The subconscious mind is undeniably powerful. This is where we store our memories as well as deeply rooted beliefs about ourselves and the world around us. Many of these beliefs developed when we were too young to discern or challenge the validity of disempowering thoughts. Early experiences in school and within our own families can lay the foundation for the way we live and make choices as adults. Much of this we are simply unaware of until we reach a place of recognizing that something is no longer serving us well. It is often in an attempt to understand our own negative beliefs and behaviors that we seek the help of a therapist. Traditional talk therapy is proven to be effective in treating all of the issues previously mentioned. Hypnotherapy is like taking the direct route to healing instead of winding through the back roads. The paths are heading to the same place and get there eventually, but hypnotherapy provides a fast track to healing and change.
Still skeptical? Schedule a session and come experience hypnotherapy for yourself. I promise you will not leave the office clucking like a chicken at the sound of wind chimes. You may just leave with a deeper understanding of what has been motivating you and a newfound desire to change old habits for the better.
by Kristina Ferrari, M. S.Ed.
Recently I stumbled upon the anthem for anxiety, or what I would imagine anxiety would sound like if it had its own soundtrack. There was a rapidly increasing beat, a deafening pulsing sound felt throughout the body, a less than kind voice barking orders and formulating its own reality. This tune even came complete with a countdown to what could best be described as impending doom. Now, it’s safe to say that this same song could be experienced by others in a far different way, even motivating perhaps. But that was not my experience. My experience, rather my reality at the time, was all negative.
It happened quite randomly and without any intention on my end. I was in the middle of my daily workout when a song from that week’s playlist began. It’s important to note that this particular exercise regimen changes every seven days. As this was the first day of the new week, each physical task — and accompanying musical selection — was new to me. As the song began I could instantly feel a sense of discomfort in my body that was unrelated to the physicality of the workout. Tension in my chest, cloudiness of my thoughts, followed quickly by a hyper focus on both how much I disliked the song and how powerless I was to change my experience. I recall these very specific words entering my mind… “Great, I have to suffer through this for a week.” Suffer. Because when we’re in an anxious state we often fail to see all the alternatives available to us.
This is one of the main problems anxiety creates. It removes, or rather it pushes out, alternative ways of thinking. Anxiety is a bully, and like a bully it takes ‘a’ truth and turns it into ‘the’ truth. It’s the modus operandi of anxiety. One fearful thought, one worry or questioning or wonder or second guessing, is turned into an absolute. It’s the “if this, then that” reality, except the issue is it’s not actually real. It’s not ‘the’ truth, a universally known, accepted and definitive outcome. It’s anxiety’s truth — and anxiety’s truth is whatever anxiety wants it to be. This could happen (it’s technically feasible), becomes this will happen (it’s a foregone conclusion). Anxiety’s power is in its ability to shut down the parts of our mind that might see things more clearly, might offer up other possibilities, could navigate us to safer emotional spaces even if the thing we fear does actually occur. Because it’s not the initial voice that highlights a potentially negative experience or outcome that’s the problem. That voice, when operating without the bully, is actually quite helpful. We may tweak or alter our approach to things based on that voice. We may even elect not to engage in particular ways because that voice opens the door for more pragmatic thinking if we are lost in a purely emotional response. That voice is the good guy and is an integral part of healthy mental state. But let’s not confuse that voice with the bully, who slyly and stealthily sneaks in and takes over.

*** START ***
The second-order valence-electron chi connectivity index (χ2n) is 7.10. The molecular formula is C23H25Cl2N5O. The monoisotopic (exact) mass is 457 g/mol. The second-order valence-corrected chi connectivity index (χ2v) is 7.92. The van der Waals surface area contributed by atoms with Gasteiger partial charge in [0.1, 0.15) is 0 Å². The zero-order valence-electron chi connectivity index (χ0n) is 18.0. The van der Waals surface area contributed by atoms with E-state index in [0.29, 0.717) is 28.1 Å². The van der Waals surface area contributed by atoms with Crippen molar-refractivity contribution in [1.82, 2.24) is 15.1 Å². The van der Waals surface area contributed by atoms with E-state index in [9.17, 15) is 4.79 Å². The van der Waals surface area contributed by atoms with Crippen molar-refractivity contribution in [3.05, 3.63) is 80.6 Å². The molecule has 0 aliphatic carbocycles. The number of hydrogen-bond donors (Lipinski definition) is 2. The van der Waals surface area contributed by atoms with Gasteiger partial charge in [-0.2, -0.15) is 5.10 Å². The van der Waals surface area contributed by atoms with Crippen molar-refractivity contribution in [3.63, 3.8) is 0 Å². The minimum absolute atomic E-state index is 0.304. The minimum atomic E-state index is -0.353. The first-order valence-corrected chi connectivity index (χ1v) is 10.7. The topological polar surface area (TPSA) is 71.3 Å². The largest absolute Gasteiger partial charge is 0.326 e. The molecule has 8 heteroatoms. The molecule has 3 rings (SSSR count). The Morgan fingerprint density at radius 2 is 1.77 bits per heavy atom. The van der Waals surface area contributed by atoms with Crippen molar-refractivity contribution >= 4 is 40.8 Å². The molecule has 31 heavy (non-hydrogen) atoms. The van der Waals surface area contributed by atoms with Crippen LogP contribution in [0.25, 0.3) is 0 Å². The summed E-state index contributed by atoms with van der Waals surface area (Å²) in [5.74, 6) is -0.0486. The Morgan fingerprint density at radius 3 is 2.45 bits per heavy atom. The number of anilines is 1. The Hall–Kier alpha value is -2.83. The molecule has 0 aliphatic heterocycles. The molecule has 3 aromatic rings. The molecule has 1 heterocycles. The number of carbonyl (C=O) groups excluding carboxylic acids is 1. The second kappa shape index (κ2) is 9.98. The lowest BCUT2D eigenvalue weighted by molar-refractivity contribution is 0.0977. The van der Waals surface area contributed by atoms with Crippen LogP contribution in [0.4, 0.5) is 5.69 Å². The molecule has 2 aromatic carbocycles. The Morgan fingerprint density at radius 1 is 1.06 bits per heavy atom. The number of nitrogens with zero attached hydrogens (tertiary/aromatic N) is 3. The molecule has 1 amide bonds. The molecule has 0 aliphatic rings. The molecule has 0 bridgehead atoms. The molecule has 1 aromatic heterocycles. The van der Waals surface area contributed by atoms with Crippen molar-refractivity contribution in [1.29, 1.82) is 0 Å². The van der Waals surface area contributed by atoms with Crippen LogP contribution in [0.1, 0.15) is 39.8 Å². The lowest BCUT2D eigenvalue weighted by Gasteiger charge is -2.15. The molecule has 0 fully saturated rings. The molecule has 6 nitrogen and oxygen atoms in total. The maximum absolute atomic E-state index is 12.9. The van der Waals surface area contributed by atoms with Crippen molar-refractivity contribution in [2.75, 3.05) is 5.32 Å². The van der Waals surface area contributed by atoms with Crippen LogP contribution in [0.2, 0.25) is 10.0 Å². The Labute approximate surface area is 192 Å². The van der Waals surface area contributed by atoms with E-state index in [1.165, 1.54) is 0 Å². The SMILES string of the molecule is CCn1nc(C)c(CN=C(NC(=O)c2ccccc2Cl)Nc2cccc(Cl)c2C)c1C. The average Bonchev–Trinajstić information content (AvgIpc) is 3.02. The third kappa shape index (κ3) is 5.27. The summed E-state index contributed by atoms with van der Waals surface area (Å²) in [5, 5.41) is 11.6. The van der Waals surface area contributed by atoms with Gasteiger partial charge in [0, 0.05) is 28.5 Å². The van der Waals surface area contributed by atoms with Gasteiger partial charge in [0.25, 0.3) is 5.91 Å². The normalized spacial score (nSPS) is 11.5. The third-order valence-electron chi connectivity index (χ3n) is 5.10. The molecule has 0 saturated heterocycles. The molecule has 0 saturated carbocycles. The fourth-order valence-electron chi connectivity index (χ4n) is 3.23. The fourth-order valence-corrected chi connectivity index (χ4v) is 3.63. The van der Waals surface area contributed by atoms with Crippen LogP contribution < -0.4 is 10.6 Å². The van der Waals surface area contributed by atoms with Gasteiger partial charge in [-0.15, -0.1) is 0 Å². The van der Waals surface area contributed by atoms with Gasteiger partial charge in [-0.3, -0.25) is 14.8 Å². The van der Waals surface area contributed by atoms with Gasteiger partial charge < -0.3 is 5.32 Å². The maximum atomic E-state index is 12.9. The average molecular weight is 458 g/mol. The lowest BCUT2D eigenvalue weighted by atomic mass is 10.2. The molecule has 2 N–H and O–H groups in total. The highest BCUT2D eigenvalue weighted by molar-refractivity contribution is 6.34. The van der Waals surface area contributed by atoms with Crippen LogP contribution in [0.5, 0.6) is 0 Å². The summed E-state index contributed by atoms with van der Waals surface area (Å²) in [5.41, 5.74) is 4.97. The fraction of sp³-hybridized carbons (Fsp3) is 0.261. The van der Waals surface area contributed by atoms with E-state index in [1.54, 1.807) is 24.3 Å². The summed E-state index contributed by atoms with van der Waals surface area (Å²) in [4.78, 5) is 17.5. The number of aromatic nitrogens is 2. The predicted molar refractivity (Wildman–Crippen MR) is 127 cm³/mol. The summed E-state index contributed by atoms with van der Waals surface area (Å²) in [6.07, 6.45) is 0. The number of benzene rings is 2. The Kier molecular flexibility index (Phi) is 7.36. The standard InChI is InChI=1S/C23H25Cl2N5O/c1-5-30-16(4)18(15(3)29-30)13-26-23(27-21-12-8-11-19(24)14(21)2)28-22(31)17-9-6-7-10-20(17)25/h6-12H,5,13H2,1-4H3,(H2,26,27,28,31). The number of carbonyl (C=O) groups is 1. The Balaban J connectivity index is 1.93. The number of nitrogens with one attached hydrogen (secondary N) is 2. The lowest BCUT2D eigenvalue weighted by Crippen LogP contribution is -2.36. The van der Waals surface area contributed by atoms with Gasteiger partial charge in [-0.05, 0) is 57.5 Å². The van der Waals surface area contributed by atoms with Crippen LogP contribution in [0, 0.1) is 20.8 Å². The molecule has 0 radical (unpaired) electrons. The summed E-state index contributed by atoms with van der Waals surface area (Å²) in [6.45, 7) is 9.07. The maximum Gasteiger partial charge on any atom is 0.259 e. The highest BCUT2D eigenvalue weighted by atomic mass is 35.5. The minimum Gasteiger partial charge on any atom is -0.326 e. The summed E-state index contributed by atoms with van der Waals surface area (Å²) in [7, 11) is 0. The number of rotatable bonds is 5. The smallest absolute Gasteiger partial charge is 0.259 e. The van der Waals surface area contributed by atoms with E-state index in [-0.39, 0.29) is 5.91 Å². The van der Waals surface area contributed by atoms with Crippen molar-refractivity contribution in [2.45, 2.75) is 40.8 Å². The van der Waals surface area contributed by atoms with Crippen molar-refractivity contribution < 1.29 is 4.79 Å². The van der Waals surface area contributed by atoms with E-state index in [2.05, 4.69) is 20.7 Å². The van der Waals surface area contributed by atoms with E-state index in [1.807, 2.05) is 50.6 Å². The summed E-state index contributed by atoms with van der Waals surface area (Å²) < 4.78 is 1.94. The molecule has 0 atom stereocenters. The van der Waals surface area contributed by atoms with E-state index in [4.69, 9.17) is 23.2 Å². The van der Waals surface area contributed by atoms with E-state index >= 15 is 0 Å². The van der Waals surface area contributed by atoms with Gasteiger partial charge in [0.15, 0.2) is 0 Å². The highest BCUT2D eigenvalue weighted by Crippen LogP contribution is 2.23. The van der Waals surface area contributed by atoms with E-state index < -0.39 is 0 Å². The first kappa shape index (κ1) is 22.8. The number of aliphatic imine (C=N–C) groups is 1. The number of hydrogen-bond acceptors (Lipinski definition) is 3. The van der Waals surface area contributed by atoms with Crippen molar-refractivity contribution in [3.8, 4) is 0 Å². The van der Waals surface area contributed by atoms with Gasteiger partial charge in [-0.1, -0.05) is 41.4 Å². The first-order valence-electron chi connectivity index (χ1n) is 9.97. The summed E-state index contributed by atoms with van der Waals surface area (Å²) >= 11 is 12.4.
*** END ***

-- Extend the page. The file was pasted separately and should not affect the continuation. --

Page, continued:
Imagine you’re in a safe space. Let’s say a room, for the purposes of this exercise. It’s a room where you are comfortable and feel a sense of ease and contentment. Nothing bad is happening in this moment. You are safe. And then there’s a knock at the door. You naturally call for whoever is on the other side to enter, continuing to do whatever it is that you were doing, because this doesn’t require your full attention. The person tells you in a soft and measured tone that the room you’re in feels a bit warm. “Ok,” you think, “yes, perhaps I do feel a bit warm.” And then, without your knowledge or consent, when you have turned your full attention back to the initial activity, that person is pushed out the room and the bully sneaks in the open door. He looks a lot like the first person, he even sounds a bit like him. At first, that is. No, this doesn’t feel quite right, but he’s hard to ignore because now he’s getting louder and more worried and he appears to be very certain. As it turns out, the room you’re in is on fire. That’s why it’s hot. This is what he’s telling you. You don’t see any flames or hear sounds of desperation from anyone else in the house, but wow it IS hot in there now. All you can focus on is this threat and the only access you have to “help” is this person. So, you listen…to everything he says, and you do as your told.
That was me and the song was my room on fire. I had to suffer through it because the bully told me that was what I had to do. Bullies create and maintain their power not only through fear, but also through attention. Through a massive amount of mental energy that is spent trying to avoid them, worrying about coming into contact with them or what they might do next, actively trying to appease them, or attempting to make ourselves so small we can no longer be seen by them…or anyone else for that matter. It’s that mental energy — all those resources that go to “protection” — that actually keep us from seeing reality. That ultimately rob us from safety, in an emotional, and sometimes physical sense.